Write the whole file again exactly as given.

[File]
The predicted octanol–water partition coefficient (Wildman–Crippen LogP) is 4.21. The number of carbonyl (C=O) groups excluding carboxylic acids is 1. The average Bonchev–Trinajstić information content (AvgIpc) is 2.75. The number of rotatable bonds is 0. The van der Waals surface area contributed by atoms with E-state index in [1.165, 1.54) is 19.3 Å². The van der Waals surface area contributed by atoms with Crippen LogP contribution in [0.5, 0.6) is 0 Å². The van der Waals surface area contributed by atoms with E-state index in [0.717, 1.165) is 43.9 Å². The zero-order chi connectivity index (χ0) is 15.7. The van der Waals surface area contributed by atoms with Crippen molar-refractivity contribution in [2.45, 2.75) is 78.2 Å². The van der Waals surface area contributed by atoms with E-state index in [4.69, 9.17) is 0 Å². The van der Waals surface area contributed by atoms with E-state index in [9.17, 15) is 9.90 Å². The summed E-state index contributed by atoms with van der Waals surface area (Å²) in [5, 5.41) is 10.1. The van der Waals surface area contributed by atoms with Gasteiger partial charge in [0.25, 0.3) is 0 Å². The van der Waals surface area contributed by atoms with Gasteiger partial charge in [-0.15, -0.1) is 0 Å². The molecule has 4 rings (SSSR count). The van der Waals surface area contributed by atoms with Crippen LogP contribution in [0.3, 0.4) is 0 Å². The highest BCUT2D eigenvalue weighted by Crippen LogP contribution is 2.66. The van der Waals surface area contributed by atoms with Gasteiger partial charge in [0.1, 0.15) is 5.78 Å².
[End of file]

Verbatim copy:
The predicted octanol–water partition coefficient (Wildman–Crippen LogP) is 4.21. The number of carbonyl (C=O) groups excluding carboxylic acids is 1. The average Bonchev–Trinajstić information content (AvgIpc) is 2.75. The number of rotatable bonds is 0. The van der Waals surface area contributed by atoms with E-state index in [1.165, 1.54) is 19.3 Å². The van der Waals surface area contributed by atoms with Crippen LogP contribution in [0.5, 0.6) is 0 Å². The van der Waals surface area contributed by atoms with E-state index in [0.717, 1.165) is 43.9 Å². The zero-order chi connectivity index (χ0) is 15.7. The van der Waals surface area contributed by atoms with Crippen molar-refractivity contribution in [2.45, 2.75) is 78.2 Å². The van der Waals surface area contributed by atoms with E-state index in [4.69, 9.17) is 0 Å². The van der Waals surface area contributed by atoms with E-state index in [9.17, 15) is 9.90 Å². The summed E-state index contributed by atoms with van der Waals surface area (Å²) in [5, 5.41) is 10.1. The van der Waals surface area contributed by atoms with Gasteiger partial charge in [0.25, 0.3) is 0 Å². The van der Waals surface area contributed by atoms with Gasteiger partial charge in [-0.15, -0.1) is 0 Å². The molecule has 4 rings (SSSR count). The van der Waals surface area contributed by atoms with Crippen LogP contribution in [0.3, 0.4) is 0 Å². The highest BCUT2D eigenvalue weighted by Crippen LogP contribution is 2.66. The van der Waals surface area contributed by atoms with Gasteiger partial charge in [0.1, 0.15) is 5.78 Å².